May 12, 2021Growers grapple with implications of water cuts
In water-stressed farming areas of California, farmers removed productive trees and idled other land to divert what little water they have to other crops, as the reality of the 2021 drought became ever more apparent.
“We’re removing 15-year-old, prime-production almond trees,” said Daniel Hartwig of Woolf Farming in Fresno County. “We’re pulling out almost 400 acres, simply because there’s not enough water in the system to irrigate them, and long term, we have no confidence that there would be water in the future.”
Woolf Farming buys water from the Westlands Water District, a contractor of the federal Central Valley Project. Two consecutive dry winters, combined with environmental requirements on the CVP, led the U.S. Bureau of Reclamation to allocate only 5% water supplies to Westlands and other contractors in February – and then to suspend even that amount a few weeks later.
The bureau said last week it was also suspending the 5% allocation it had made for its other agricultural contractors, those north of the Sacramento-San Joaquin Delta.
The State Water Project also reduced its water allocation in March, from 10% to 5%.
Gov. Gavin Newsom expanded an earlier drought emergency proclamation, adding 39 counties Monday to an earlier declaration for Mendocino and Sonoma counties (see related story).
Among its provisions, the governor’s proclamation directs the State Water Resources Control Board to consider modifying requirements for reservoir releases and diversion limitations and to protect cold water pools for salmon and steelhead. The governor’s office said the action “also enables flexibilities in regulatory requirements and procurement processes” to address drought impacts, and directs state officials to expedite voluntary water transfers.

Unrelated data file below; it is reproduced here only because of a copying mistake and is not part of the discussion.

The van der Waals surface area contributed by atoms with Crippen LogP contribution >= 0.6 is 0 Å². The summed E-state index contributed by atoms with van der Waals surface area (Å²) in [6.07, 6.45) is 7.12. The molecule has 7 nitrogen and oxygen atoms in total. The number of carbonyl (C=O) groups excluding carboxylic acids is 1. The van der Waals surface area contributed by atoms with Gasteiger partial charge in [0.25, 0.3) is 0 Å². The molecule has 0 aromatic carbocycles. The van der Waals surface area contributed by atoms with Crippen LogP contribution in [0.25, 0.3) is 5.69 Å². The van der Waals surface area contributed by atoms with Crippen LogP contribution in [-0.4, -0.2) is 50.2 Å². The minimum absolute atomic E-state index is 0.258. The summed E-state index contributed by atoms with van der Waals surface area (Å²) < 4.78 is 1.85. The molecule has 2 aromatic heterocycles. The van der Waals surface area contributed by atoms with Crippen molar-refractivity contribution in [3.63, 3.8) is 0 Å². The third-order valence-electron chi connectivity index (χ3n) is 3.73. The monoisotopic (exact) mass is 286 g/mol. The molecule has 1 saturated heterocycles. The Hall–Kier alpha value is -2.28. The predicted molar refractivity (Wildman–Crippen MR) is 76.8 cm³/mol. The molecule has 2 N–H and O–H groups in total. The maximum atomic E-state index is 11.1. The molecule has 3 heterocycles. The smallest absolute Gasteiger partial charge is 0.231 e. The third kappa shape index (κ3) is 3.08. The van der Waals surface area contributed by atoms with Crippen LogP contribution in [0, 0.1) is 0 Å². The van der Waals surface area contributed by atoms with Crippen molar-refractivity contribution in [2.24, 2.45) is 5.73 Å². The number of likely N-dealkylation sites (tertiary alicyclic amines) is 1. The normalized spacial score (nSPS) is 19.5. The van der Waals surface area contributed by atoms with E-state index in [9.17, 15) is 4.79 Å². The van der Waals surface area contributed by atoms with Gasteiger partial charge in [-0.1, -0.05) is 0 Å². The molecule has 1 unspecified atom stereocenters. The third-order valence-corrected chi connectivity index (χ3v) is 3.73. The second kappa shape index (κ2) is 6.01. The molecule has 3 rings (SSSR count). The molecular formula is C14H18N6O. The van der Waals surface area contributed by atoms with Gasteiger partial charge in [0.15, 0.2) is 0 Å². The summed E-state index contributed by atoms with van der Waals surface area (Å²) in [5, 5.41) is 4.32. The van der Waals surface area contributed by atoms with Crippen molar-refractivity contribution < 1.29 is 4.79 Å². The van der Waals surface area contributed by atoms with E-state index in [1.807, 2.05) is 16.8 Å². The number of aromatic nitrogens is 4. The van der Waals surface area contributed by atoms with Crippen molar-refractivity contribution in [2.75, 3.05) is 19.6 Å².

Last month, the state water board informed state and federal water projects that they had allegedly “violated terms and conditions of their water rights” related to delta outflow requirements.
Chris Scheuring, California Farm Bureau senior counsel, said the letter to water project operators warns that “they must meet certain flow objectives specific to water quality and fish, and as a consequence it appears that they’re not going to be able to deliver water to their customers, even at the 5% level.”
“It’s one of those existential years in California, when we’ve got an extreme drought and farmers are going to be hurting all over the place,” Scheuring said. “Some folks may be able to default to groundwater, but it’s going to be a very, very tough year for farmers. This really brings home the fact that the state has been too slow in building additional infrastructure that could have captured more water in previous wet years.”
Hartwig, who serves as president of the Fresno County Farm Bureau, said the almond trees that were removed last week had plenty of production left, but the farm decided to push them out, even forgoing this year’s crop.
“We pulled water off a month ago, when the situation became clear that there wasn’t going to be any water in the system,” he said, adding that the potential cost of supplemental water, combined with other production costs, contributed to the decision.
“There’s very little water available on the market, so even if you could get water, it would be exorbitantly expensive,” Hartwig said.